In the midst of the intense congressional hearings on Syria, many longtime observers had questions that had nothing to do with a possible military strike: Why did Secretary of State John Kerry look so different? His eyes seemed less droopy than usual, his entire face seemed somehow wider.

Simple explanation, said his personal spokesman Glen Johnson. Kerry has been working non-stop with no vacation — and barely has had time to squeeze in a simple haircut.

But that didn’t stop the speculation.

“It’s looks to me that he has limited movement on the left side of his face,” said cosmetic dermatologist Tina Alster.

“He doesn’t have any movement in his face at all,” said plastic surgeon Barry Cohen.

It could also be one of many other possibilities. Lack of sleep — no surprise, given the last couple of months with his wife’s illness and the Syrian crisis. Or something as simple as allergies, which could cause his eyes and face to puff up. It could be a minor cosmetic procedure like Botox or another injectable, or Bell’s palsy, a common virus which affects facial nerves and can mimic a minor stroke or bad Botox. Or simply stress.

“Stress can always make you look not like yourself,” said Alster. “It can definitely change how your face looks.”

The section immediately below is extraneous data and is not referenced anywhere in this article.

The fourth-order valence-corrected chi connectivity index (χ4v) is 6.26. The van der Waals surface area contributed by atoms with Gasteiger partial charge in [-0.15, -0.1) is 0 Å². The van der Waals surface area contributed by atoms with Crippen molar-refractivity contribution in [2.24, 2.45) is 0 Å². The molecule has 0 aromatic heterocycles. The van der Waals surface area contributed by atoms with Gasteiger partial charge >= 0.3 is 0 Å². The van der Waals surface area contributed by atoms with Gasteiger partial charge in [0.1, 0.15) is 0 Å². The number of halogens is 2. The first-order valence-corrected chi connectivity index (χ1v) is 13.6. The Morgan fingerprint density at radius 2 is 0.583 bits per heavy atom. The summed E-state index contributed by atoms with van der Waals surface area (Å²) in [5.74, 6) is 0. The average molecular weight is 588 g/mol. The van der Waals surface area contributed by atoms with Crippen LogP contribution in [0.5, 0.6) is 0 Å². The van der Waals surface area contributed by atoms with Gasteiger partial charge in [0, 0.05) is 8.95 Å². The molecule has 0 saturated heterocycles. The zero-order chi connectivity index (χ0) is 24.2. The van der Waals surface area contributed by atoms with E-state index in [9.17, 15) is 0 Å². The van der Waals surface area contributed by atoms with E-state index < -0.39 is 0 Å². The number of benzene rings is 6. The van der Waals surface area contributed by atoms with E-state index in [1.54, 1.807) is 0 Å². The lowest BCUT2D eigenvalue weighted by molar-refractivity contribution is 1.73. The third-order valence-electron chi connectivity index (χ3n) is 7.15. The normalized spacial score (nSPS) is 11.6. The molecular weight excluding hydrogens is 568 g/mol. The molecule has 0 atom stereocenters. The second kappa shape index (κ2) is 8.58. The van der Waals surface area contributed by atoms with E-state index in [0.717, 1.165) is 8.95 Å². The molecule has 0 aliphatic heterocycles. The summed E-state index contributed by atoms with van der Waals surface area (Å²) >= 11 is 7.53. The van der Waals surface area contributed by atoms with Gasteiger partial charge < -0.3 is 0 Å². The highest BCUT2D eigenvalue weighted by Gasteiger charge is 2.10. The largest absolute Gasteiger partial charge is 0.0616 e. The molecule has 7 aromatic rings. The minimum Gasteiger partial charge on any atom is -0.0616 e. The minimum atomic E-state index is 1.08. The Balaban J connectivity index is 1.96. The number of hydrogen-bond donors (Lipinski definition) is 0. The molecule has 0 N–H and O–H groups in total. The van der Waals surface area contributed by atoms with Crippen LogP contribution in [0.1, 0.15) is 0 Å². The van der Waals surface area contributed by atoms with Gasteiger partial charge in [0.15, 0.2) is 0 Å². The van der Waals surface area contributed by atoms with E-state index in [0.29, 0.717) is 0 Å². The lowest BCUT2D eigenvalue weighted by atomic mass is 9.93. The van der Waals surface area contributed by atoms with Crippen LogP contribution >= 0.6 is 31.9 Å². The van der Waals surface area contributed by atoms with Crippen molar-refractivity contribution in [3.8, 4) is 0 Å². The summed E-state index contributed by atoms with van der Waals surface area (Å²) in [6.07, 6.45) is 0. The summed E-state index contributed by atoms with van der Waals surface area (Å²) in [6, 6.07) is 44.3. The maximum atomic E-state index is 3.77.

Kerry, 69, is no stranger to speculation about his classic patrician face. In the 1970’s, he had an operation to correct a “malocclusion” — a problem with his bite that caused clicking in his jaw (and yes, made him more handsome). His smooth, unwrinkled  appearance during the 2004 presidential race caused enough of a stir that his campaign was forced to deny Botox rumors directly. And in January of 2012, Kerry showed up at the White House celebration for the Boston Bruins sporting two black eyes. Plastic surgery? Nah, he said — just the result of a nasty spill while playing hockey with family and friends over the New Year’s break.

But the fact that the chatter arose again this week about whether his appearance was the result of exhaustion or some cosmetic snafu annoyed those close to him.

“Not only is it a little sad that this constitutes news by anyone’s definition in Washington when we’re debating the use of force in Syria, but the answer is simple: No, end of story. That’s not a denial, that’s a fact,” Johnson said.

Fueling the rumors is the reality that many of today’s aging politicians (women and men) have artificially tweaked their looks. That makes it almost impossible to distinguish between good genes, natural aging, stress and bad cosmetic work.

Said Cohen: “People are certainly not wearing their wrinkles and age spots with the grace they once did.”